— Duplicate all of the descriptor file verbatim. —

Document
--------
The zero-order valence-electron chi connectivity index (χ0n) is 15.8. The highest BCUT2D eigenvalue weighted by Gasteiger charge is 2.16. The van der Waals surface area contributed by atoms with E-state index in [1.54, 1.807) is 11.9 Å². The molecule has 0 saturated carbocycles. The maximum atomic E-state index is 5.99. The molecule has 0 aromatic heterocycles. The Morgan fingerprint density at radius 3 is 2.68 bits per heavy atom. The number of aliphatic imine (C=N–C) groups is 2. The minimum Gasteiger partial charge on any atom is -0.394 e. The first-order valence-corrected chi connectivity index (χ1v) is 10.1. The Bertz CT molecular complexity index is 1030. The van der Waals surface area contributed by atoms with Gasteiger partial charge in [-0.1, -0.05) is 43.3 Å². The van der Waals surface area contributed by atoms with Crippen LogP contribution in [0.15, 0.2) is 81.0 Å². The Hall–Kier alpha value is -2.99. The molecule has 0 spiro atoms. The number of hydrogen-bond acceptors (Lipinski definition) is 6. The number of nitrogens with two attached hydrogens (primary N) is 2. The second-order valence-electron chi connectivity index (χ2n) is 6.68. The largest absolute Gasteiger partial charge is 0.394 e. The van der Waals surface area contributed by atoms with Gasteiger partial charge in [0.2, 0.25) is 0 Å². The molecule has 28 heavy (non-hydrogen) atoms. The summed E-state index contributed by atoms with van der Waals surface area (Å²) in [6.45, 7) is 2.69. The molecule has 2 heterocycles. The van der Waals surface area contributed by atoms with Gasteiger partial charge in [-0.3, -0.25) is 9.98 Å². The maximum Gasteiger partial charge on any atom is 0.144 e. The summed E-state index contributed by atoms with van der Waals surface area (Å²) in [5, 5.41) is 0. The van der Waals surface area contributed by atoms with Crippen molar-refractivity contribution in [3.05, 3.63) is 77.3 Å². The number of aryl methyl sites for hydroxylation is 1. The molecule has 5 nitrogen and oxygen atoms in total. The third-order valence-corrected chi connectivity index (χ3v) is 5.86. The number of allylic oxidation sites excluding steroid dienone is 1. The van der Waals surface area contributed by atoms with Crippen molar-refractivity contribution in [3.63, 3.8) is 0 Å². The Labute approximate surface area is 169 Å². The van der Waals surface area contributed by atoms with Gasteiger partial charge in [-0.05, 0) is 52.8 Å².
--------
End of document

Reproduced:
The zero-order valence-electron chi connectivity index (χ0n) is 15.8. The highest BCUT2D eigenvalue weighted by Gasteiger charge is 2.16. The van der Waals surface area contributed by atoms with E-state index in [1.54, 1.807) is 11.9 Å². The molecule has 0 saturated carbocycles. The maximum atomic E-state index is 5.99. The molecule has 0 aromatic heterocycles. The Morgan fingerprint density at radius 3 is 2.68 bits per heavy atom. The number of aliphatic imine (C=N–C) groups is 2. The minimum Gasteiger partial charge on any atom is -0.394 e. The first-order valence-corrected chi connectivity index (χ1v) is 10.1. The Bertz CT molecular complexity index is 1030. The van der Waals surface area contributed by atoms with Gasteiger partial charge in [-0.1, -0.05) is 43.3 Å². The van der Waals surface area contributed by atoms with Crippen LogP contribution in [0.15, 0.2) is 81.0 Å². The Hall–Kier alpha value is -2.99. The molecule has 0 spiro atoms. The number of hydrogen-bond acceptors (Lipinski definition) is 6. The number of nitrogens with two attached hydrogens (primary N) is 2. The second-order valence-electron chi connectivity index (χ2n) is 6.68. The largest absolute Gasteiger partial charge is 0.394 e. The van der Waals surface area contributed by atoms with Gasteiger partial charge in [0.2, 0.25) is 0 Å². The molecule has 28 heavy (non-hydrogen) atoms. The summed E-state index contributed by atoms with van der Waals surface area (Å²) in [6.45, 7) is 2.69. The molecule has 2 heterocycles. The van der Waals surface area contributed by atoms with Gasteiger partial charge in [-0.3, -0.25) is 9.98 Å². The maximum Gasteiger partial charge on any atom is 0.144 e. The summed E-state index contributed by atoms with van der Waals surface area (Å²) in [5, 5.41) is 0. The van der Waals surface area contributed by atoms with Crippen molar-refractivity contribution in [3.05, 3.63) is 77.3 Å². The number of aryl methyl sites for hydroxylation is 1. The molecule has 5 nitrogen and oxygen atoms in total. The third-order valence-corrected chi connectivity index (χ3v) is 5.86. The number of allylic oxidation sites excluding steroid dienone is 1. The van der Waals surface area contributed by atoms with Crippen molar-refractivity contribution in [3.63, 3.8) is 0 Å². The Labute approximate surface area is 169 Å². The van der Waals surface area contributed by atoms with Gasteiger partial charge in [-0.05, 0) is 52.8 Å².